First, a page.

Introducing Chris Last, Senior Technician here at Theatre Royal.
How long have you worked in the theatre industry?
My first professional shift was in September 2003, so coming up on 20 years!
How long have you worked at Theatre Royal Bury St Edmunds?
I started in March 2017, so just over 6 years.
What is your role in the theatre?
What are your main responsibilities?
I work mainly with the rest of the Technical team on the various shows that come through the theatre, building their productions on our stage, sometimes running elements of the shows like sound or lighting for performances, and then breaking the shows down again before they move on to other theatres. I also help in the office with some admin work, like contacting visiting companies to go through their technical requirements, booking our crew etc.
How did you get into this role?
Short version: I started at the Theatre Royal as maternity cover for the previous Senior Technician and when she decided that she didn’t want to come back to her job I took over permanently.
Longer version: I got involved with technical theatre in middle school, but my first job in the field was as a casual crew member at the Regent Theatre in Ipswich. I’d originally planned for this only to be a temporary job while I attempted to start a career as a recording engineer, but the more time I spent there the more I enjoyed the work. In the end I stayed there for ten years, ending my time as one of two heads of the Technical Department. After a brief change of direction working in my family’s electronics manufacturing firm, I returned to the theatre with a short period at the New Wolsey in Ipswich. After this came to an end I spent a year working as a freelance theatre technician being engaged by a number of venues around East Anglia, one of which was the Theatre Royal, which led me to my current position here.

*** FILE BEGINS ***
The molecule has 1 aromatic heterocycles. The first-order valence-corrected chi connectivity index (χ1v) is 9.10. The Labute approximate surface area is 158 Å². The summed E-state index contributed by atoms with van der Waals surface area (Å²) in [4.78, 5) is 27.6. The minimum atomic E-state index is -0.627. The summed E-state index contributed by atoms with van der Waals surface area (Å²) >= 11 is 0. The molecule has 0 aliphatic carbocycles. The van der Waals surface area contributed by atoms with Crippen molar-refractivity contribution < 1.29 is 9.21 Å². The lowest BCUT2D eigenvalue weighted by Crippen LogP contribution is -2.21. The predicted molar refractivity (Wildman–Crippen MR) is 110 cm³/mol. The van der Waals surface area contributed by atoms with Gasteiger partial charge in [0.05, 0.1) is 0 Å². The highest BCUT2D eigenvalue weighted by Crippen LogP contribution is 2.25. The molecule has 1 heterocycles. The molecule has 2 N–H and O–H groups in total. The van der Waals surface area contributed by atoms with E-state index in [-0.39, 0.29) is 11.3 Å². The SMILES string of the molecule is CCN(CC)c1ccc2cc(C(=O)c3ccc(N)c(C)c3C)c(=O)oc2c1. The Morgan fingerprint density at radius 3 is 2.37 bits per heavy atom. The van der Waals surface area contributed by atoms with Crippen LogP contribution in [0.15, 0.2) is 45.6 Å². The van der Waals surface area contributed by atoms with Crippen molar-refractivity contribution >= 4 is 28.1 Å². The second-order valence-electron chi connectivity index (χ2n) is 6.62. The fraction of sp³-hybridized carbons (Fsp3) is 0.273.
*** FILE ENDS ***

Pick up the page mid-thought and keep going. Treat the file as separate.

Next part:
Do you remember what applying for your job felt like?
I was a little nervous, as you always are for job interviews, but by that time I was approaching 15 years in the business, so I was pretty confident in my skills, knowledge and experience.
It also helped that I’d already worked at the theatre as a freelance technician so I knew most of the faces behind the interview desk!
What’s your favourite part about your job?
The people. Working with the team here and the theatre, and seeing familiar faces come around again and again with different shows.
How many people are in your team?
Four full-time: Technical Manager, me, and two Technicians. Plus, lots of casual staff who work anything from a show every now-and-again to being in with us nearly every week.
What is your top tip/s for someone looking to get into your role?
Experience, experience, experience! Qualifications are fantastic and I would never talk down the importance of a good education, but whenever I have been involved in recruitment in the past I have always found that the best candidates are those with a level of practical experience in the field. So, join an amateur group, look for work experience, internships or apprenticeships, volunteer – all these sorts of opportunities are worth a lot more than you might think!
And if you’re eyeing up a top position, don’t be afraid to start at the bottom – people are usually less grumpy about being told what to do by somebody who has actually done it for themselves!
Do you need any qualifications to get into this role? If so, what would you suggest?
As I said above qualifications aren’t 100% necessary, but a lot of colleges, drama schools etc. offer technical theatre qualifications nowadays, and these will definitely provide a good skillset to begin a career in the business.
What has been your favourite production at Theatre Royal Bury St Edmunds?
Goodnight Mister Tom in 2018 – a brilliant show, and my first professional sound design.
What is your favourite theatre phrase/word? E.g. proscenium, upstage, rig…
“Ok, standby to fade houselights and walk-in music.” Means we’re about to start…
And finally, what is your favourite Theatre Royal photo?